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EPA Adopts Simpler Test for "Common Control"


On April 30, 2018, Assistant Administrator Bill Wehrum issued a letter to Patrick McDonnell, Secretary of the Pennsylvania Department of Environmental Protection, substantially overhauling how EPA looks at “common control” under the NSR and Title V permit programs. In lieu of the old multi-factor test, EPA now directs focusing on “the power or authority of one entity to dictate decisions of the other that could affect the applicability of, or compliance with, relevant air pollution regulatory requirements.” Attachment at 6. The new guidance is discussed in more detail below.

ANALYSIS

The issue arose in a landfill gas context. Meadowbrook Energy stated that it intended to construct a biogass processing facility to convert landfill gas (LFG) and other potential biogas feedstocks into pipeline quality natural gas. Meadowbrook entered into an agreement with Keystone Sanitary Landfill, in which Keystone agreed to deliver LFG to Meadowbrook. Keystone controlled the LFG system up to the metering point and could flare LFG if Meadowbrook did not take it. Meadowbrook is not obligated to take all of Keystone’s LFG, but its needs exceed Keystone's production and it is looking for more sources of supply. Meadowbrook and Keystone do not have any overlapping ownership or operational management. Meadowbrook requested a “separate source” determination so that the responsible official of one operation would not need to certify to the other operation’s compliance.

Administrator Wehrum’s analysis began with the three factors in the NSR and Title V rules: same industrial grouping, location on contiguous or adjacent property, and common control. He agreed that this is a case-by-case decision, but that EPA must be “mindful” of a decision from the D.C. Circuit that the definition “should comport with the ‘common sense notion of a plant.’” He then detailed the evolution of EPA’s analysis of “common control,” starting with the SEC definition, which is “the possession, direct or indirect, of the power to direct or cause the direction of the management and policies of a person (or organization or association) whether through the ownership of voting shares, contract, or otherwise.” EPA has looked at shared workforces, management, administrative functions, equipment, intermediaries or byproducts, pollution control responsibilities, and/or support/dependency relationships. This became known as the “multi-factor” approach. Over time, EPA expanded the support/dependency prong to find that entities that were “economically or operationally interconnected” might have common control.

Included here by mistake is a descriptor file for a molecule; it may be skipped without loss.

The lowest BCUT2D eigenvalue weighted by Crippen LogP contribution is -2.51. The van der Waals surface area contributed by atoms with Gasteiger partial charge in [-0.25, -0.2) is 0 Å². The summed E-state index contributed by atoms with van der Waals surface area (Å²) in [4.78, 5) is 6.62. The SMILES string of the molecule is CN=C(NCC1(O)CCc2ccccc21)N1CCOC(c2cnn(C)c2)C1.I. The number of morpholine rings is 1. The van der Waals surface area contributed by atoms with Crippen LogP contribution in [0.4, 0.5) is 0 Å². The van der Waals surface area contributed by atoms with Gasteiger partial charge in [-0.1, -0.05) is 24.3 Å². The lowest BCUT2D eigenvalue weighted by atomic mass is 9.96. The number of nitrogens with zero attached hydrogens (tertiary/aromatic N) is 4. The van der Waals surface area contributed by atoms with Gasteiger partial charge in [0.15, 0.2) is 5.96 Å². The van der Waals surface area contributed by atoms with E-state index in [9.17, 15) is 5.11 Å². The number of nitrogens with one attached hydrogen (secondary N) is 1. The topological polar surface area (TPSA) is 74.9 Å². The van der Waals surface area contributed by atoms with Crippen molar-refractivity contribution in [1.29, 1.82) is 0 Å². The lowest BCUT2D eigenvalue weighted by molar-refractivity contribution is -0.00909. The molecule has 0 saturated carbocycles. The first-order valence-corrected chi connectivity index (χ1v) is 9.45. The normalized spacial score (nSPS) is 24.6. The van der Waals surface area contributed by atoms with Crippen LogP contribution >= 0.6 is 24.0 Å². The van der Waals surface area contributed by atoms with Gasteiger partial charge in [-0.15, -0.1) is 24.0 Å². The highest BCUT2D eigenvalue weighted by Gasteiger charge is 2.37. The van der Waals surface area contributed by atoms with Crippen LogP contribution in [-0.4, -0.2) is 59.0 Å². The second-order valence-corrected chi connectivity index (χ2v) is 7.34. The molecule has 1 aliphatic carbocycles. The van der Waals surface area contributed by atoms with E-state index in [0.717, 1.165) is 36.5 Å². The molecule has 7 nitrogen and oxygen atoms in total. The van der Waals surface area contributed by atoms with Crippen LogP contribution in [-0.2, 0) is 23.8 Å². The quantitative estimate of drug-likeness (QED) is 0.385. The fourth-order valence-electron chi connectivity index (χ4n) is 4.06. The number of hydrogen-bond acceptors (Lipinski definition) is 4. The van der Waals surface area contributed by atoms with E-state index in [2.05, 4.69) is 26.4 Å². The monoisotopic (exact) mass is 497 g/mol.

As a result of the review of the Meadowbrook request, Assistant Administrator Wehrum concluded that the multi-factor approach “has resulted in the potential for inconsistent outcomes in source determinations and an overall lack of clarity and certainty for sources and permitting authorities,” as well as creating “practical difficulties” and “inequitable outcomes.”